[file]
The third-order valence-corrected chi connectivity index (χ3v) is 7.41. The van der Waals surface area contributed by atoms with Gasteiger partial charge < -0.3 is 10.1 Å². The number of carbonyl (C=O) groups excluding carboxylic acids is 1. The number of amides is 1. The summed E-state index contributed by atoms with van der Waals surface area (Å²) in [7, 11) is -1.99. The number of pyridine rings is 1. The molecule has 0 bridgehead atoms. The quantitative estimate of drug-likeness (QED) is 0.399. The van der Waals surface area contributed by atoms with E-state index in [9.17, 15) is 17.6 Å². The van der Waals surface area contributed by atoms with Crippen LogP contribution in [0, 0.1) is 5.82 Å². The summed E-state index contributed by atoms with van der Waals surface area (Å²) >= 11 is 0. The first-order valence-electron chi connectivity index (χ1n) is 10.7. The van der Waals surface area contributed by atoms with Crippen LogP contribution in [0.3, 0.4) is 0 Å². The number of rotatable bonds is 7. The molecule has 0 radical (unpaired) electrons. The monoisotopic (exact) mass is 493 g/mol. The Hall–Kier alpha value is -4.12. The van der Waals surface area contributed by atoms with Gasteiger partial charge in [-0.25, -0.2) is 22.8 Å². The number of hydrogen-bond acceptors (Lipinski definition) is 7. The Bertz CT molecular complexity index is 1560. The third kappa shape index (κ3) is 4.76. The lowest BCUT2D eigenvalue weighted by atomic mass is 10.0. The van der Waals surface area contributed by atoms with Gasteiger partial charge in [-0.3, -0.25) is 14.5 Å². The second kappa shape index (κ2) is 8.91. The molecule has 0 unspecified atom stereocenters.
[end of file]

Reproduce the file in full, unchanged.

The third-order valence-corrected chi connectivity index (χ3v) is 7.41. The van der Waals surface area contributed by atoms with Gasteiger partial charge < -0.3 is 10.1 Å². The number of carbonyl (C=O) groups excluding carboxylic acids is 1. The number of amides is 1. The summed E-state index contributed by atoms with van der Waals surface area (Å²) in [7, 11) is -1.99. The number of pyridine rings is 1. The molecule has 0 bridgehead atoms. The quantitative estimate of drug-likeness (QED) is 0.399. The van der Waals surface area contributed by atoms with E-state index in [9.17, 15) is 17.6 Å². The van der Waals surface area contributed by atoms with Crippen LogP contribution in [0, 0.1) is 5.82 Å². The summed E-state index contributed by atoms with van der Waals surface area (Å²) >= 11 is 0. The first-order valence-electron chi connectivity index (χ1n) is 10.7. The van der Waals surface area contributed by atoms with Crippen LogP contribution in [0.3, 0.4) is 0 Å². The number of rotatable bonds is 7. The molecule has 0 radical (unpaired) electrons. The monoisotopic (exact) mass is 493 g/mol. The Hall–Kier alpha value is -4.12. The van der Waals surface area contributed by atoms with Gasteiger partial charge in [-0.25, -0.2) is 22.8 Å². The number of hydrogen-bond acceptors (Lipinski definition) is 7. The Bertz CT molecular complexity index is 1560. The third kappa shape index (κ3) is 4.76. The lowest BCUT2D eigenvalue weighted by atomic mass is 10.0. The van der Waals surface area contributed by atoms with Gasteiger partial charge in [-0.3, -0.25) is 14.5 Å². The second kappa shape index (κ2) is 8.91. The molecule has 0 unspecified atom stereocenters.